Receiving emoji’s in your subject lines – love it or hate it?
According to Litmus, the use of emoji’s have skyrocketed 777% year on year – increasing in popularity at such a rate, Oxford Dictionaries named an emoji ‘Word of the Year‘ in 2015.
Thanks to the emoji, subject lines are able to become a lot more expressive. The likes of 😍 and 👻 are creating a whole new language within the digital world…
Every so often email marketers start to get concerned about ‘the fold’, or it’s equivalent ‘the preview pane’. We look at where the break is, which content will be displayed in the first screen of our campaign, and then start planning our content hierarchy and design around this. Invariably, as a result (and sometimes down to the perceived ‘best practice’) we then start to cram in calls to action, offers, headlines, images, and all sorts of links to things that users don’t care about.
Our friends at Litmus have released this great infographic detailing some of the best practices and considerations for designing mobile emails. Mobile email client use is rising sharply, but email marketers are still playing catchup in terms of optimising their campaigns for these users – there’s plenty of tips here to get you started.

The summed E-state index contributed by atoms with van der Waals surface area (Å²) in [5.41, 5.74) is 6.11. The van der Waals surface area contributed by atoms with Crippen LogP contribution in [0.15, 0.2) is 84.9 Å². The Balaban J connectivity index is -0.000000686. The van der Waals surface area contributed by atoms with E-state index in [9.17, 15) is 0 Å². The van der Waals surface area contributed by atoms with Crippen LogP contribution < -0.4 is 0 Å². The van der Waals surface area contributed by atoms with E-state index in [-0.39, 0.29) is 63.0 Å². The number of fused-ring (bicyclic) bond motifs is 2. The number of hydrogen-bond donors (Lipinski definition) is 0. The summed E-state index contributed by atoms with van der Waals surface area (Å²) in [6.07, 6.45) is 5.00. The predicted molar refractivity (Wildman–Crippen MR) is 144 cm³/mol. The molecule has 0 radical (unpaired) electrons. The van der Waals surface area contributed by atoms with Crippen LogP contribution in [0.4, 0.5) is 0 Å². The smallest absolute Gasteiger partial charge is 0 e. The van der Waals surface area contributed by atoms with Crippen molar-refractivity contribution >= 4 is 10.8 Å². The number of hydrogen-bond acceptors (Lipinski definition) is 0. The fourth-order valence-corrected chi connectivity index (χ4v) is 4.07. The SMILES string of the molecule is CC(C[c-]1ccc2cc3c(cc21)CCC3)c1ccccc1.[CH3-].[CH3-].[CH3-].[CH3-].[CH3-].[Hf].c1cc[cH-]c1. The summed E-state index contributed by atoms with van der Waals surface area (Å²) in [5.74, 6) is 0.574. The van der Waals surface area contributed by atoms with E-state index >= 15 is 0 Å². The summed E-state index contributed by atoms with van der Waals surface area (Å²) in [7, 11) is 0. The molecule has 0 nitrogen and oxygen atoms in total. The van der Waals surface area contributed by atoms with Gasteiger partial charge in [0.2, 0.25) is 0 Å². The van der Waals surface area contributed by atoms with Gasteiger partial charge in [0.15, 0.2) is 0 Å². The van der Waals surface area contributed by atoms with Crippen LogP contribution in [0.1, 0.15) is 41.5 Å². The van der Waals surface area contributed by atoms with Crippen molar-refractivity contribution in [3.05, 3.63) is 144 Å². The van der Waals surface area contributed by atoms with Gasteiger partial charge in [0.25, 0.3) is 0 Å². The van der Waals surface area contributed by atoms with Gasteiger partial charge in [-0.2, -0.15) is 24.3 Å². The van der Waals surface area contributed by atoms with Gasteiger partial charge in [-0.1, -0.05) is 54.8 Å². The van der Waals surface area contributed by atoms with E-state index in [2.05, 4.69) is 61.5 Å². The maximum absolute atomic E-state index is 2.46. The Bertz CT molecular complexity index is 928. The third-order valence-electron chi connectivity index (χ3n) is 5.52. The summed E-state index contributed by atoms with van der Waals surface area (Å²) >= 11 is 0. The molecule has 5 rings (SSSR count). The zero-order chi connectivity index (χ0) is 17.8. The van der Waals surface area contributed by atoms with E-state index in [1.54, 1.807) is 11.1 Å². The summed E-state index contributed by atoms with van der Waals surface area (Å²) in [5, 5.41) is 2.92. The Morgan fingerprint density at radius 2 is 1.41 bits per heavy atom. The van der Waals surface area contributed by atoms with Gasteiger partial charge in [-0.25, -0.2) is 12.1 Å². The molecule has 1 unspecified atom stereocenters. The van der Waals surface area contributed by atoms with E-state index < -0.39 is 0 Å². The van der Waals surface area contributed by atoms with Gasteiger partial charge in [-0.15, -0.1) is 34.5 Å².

Find out more on the Litmus Blog.
Spotted on Litmanlive’s blog, here’s a cool campaign from the UK arm of Krispy Kreme – a really simple concept but a great example of using clever, timely copywriting to drive the message.
Change of address emails are often sent when a company moves to a new email marketing provider, mainly in order to improve deliverability. Their purpose is two fold – the core message is for the user to add the new sending email address to their address book, whilst behind the scenes, sending a low-impact message message like this helps improve the deliverability reputation of the new sender (a process commonly referred to as IP Warming). These steps combined help ensure the campaigns are sent to the inbox and not the trash or spam folders.
Examples of these types of campaigns are often difficult to come by, but this example from UK hardware store Wickes serves as an example of some best practices. The overall shell of the email is on brand and will likely follow through to the upcoming marketing emails, with a prominent logo, navigation and links to social activity. The primary content is the instruction to add the sending email to the user’s address book, with detailed instructions for the popular email clients. Underneath there is a limited amount of sales based content, which is something that’s often missed in these campaigns. Whilst the key message should still be to update the address book email, sales content can still take secondary place – there’s a good balance here.